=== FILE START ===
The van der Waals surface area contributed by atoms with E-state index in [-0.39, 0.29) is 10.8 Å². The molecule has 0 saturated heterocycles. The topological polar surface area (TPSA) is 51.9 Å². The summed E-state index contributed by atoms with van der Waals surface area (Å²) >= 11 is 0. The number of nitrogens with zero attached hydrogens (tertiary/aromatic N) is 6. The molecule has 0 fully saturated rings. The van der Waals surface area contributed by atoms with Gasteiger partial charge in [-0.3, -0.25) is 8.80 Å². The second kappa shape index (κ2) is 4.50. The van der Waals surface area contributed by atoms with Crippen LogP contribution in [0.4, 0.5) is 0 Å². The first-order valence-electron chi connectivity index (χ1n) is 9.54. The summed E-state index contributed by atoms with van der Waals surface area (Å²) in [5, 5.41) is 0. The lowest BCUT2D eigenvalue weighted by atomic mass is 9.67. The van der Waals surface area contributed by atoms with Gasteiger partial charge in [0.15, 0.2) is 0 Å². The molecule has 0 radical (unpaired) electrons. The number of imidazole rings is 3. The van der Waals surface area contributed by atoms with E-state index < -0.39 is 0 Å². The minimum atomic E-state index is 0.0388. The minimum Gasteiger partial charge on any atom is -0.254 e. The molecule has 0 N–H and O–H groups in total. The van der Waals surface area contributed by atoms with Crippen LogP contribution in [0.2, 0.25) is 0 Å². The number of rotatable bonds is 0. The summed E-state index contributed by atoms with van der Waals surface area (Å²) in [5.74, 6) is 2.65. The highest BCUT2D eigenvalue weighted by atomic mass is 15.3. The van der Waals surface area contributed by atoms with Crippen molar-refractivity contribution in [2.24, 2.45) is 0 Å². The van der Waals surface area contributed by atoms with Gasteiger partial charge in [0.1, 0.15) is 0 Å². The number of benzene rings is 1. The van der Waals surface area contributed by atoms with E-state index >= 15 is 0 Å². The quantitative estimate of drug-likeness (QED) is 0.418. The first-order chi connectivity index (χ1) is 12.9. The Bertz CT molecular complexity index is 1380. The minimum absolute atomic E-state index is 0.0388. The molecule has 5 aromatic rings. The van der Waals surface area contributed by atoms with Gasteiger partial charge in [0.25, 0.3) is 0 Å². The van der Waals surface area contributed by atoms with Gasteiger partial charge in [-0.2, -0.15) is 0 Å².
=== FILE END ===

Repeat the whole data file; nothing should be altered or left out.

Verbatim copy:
The van der Waals surface area contributed by atoms with E-state index in [-0.39, 0.29) is 10.8 Å². The molecule has 0 saturated heterocycles. The topological polar surface area (TPSA) is 51.9 Å². The summed E-state index contributed by atoms with van der Waals surface area (Å²) >= 11 is 0. The number of nitrogens with zero attached hydrogens (tertiary/aromatic N) is 6. The molecule has 0 fully saturated rings. The van der Waals surface area contributed by atoms with Gasteiger partial charge in [-0.3, -0.25) is 8.80 Å². The second kappa shape index (κ2) is 4.50. The van der Waals surface area contributed by atoms with Crippen LogP contribution in [0.4, 0.5) is 0 Å². The first-order valence-electron chi connectivity index (χ1n) is 9.54. The summed E-state index contributed by atoms with van der Waals surface area (Å²) in [5, 5.41) is 0. The lowest BCUT2D eigenvalue weighted by atomic mass is 9.67. The van der Waals surface area contributed by atoms with Gasteiger partial charge in [0.15, 0.2) is 0 Å². The molecule has 0 radical (unpaired) electrons. The number of imidazole rings is 3. The van der Waals surface area contributed by atoms with E-state index < -0.39 is 0 Å². The minimum atomic E-state index is 0.0388. The minimum Gasteiger partial charge on any atom is -0.254 e. The molecule has 0 N–H and O–H groups in total. The van der Waals surface area contributed by atoms with Crippen LogP contribution in [0.2, 0.25) is 0 Å². The number of rotatable bonds is 0. The summed E-state index contributed by atoms with van der Waals surface area (Å²) in [5.74, 6) is 2.65. The highest BCUT2D eigenvalue weighted by atomic mass is 15.3. The van der Waals surface area contributed by atoms with Crippen molar-refractivity contribution in [2.24, 2.45) is 0 Å². The van der Waals surface area contributed by atoms with Gasteiger partial charge in [0.1, 0.15) is 0 Å². The number of benzene rings is 1. The van der Waals surface area contributed by atoms with E-state index >= 15 is 0 Å². The quantitative estimate of drug-likeness (QED) is 0.418. The first-order chi connectivity index (χ1) is 12.9. The Bertz CT molecular complexity index is 1380. The minimum absolute atomic E-state index is 0.0388. The molecule has 5 aromatic rings. The van der Waals surface area contributed by atoms with Gasteiger partial charge in [0.25, 0.3) is 0 Å². The van der Waals surface area contributed by atoms with Gasteiger partial charge in [-0.2, -0.15) is 0 Å².